Will infamous singer Gary Glitter’s latest sex crimes conviction finally convince NHL teams to stop playing his music?

Gary Glitter, real name Paul Gadd, leaves a London court  in November of 2014 after being charged with sex crimes. (Ben A. Pruchnie/Getty Images)

Notorious British musician Gary Glitter was found guilty Thursday in London of multiple sex crimes with minors, and if you’re wondering how this awful man has a connection to hockey, rest assured, you’re not the only one. Here’s why: Glitter’s hit song, “Rock and Roll, Part 2″, continues to be played at NHL arenas. It’s astonishing that teams feel justified in using it despite Glitter’s numerous sex crime convictions prior to this latest one – and the use of his music needs to end. Today.

The 70-year-old Glitter was convicted of one count of attempted rape, one count of sexual intercourse with a girl under the age of 13, and four counts of indecent assault. The charges all are in relation to crimes he committed against three girls in the 1970s; he’ll be sentenced February 27th and could receive the maximum sentence for unlawful sex with a minor of life in prison. And the former “glam rock” star, whose heyday came in the 1970s, has been found guilty of sex offenses with minors in courts around the world: in 1999, he was convicted of possessing child pornography (an offense for which he served a four-month prison sentence); in 2003, he was deported from Cambodia to Vietnam after sexual abuse allegations; and in 2006, he was sentenced to three years in a Vietnamese prison for sexually abusing two girls.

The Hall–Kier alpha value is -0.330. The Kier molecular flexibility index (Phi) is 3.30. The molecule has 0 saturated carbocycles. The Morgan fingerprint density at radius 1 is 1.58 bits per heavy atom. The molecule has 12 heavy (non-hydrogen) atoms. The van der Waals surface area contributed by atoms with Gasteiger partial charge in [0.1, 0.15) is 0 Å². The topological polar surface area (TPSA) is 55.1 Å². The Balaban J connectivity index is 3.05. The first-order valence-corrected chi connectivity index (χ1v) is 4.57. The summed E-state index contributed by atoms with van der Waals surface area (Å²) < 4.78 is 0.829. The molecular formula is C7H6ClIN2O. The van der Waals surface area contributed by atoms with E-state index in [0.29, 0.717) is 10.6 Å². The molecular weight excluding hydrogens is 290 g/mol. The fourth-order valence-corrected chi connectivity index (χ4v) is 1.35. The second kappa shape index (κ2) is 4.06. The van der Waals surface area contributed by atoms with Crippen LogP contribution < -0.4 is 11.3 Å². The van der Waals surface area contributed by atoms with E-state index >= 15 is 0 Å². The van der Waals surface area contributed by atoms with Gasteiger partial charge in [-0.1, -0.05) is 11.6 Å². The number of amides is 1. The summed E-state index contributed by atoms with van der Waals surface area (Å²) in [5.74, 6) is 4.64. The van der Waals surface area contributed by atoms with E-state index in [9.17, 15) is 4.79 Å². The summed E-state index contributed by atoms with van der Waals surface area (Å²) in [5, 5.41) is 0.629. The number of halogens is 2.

And yet, even with that information in the public domain, NHL teams have continued to play “Rock and Roll, Part 2″. The Colorado Avalanche still use the original version as their goal song. The Florida Panthers and Nashville Predators used it in their goal song celebrations last season. The San Jose Sharks use a muzak version for their goal song.

This is all so unnecessarily stubborn and, quite simply, unacceptable.
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Top 10 throwback jerseys that should make a comeback

Thomas Hickey (Mike Stobe/NHLI via Getty Images)

On Tuesday night, the New York Islanders donned the infamous “Fisherman” jerseys to honor their history and the time they’ve spent at Nassau Coliseum. In exactly a month, the Phoenix Coyotes will don the same jerseys they wore in their debut season – the kachina threads that became best known for looking like something Picasso would have designed.

But what are the jerseys we’d most like to see make a comeback? With the advent of the Winter Classic and Stadium Series games, retro jerseys have a very clear place in today’s NHL, so it opens up the door for jersey lovers to let their minds wonder. These are the top 10 extinct jerseys that we’d like to see come back to life – even if only for a night. Read more

Rumor Roundup: O’Reilly, Franson, Niemi all on the market heading to deadline

o'reilly

Trade rumors continue to swirl about the Colorado Avalanche, who entered Tuesday’s game against the Dallas Stars with 53 points, just four back of a wild card berth in the Western Conference. It’s believed the Avalanche, one of this season’s worst defensive clubs, could be in the market for blue line help. Losing top defenseman Erik Johnson (knee injury) for three-to-eight weeks could add more urgency to their search.

Most of the Avalanche trade rumors center around 23-year-old winger Ryan O’Reilly. The 2014 Lady Byng Trophy winner will be eligible for unrestricted free agency in July 2016. O’Reilly’s history of contentious contract negotiations with the Avs has many pundits considering him a top trade candidate.

TSN’s Darren Dreger reports of conflicting views over when O’Reilly could hit the trade block. Some observers believe the Avalanche are close to moving him while others think they’ll wait until the summer when the trade market could improve. Read more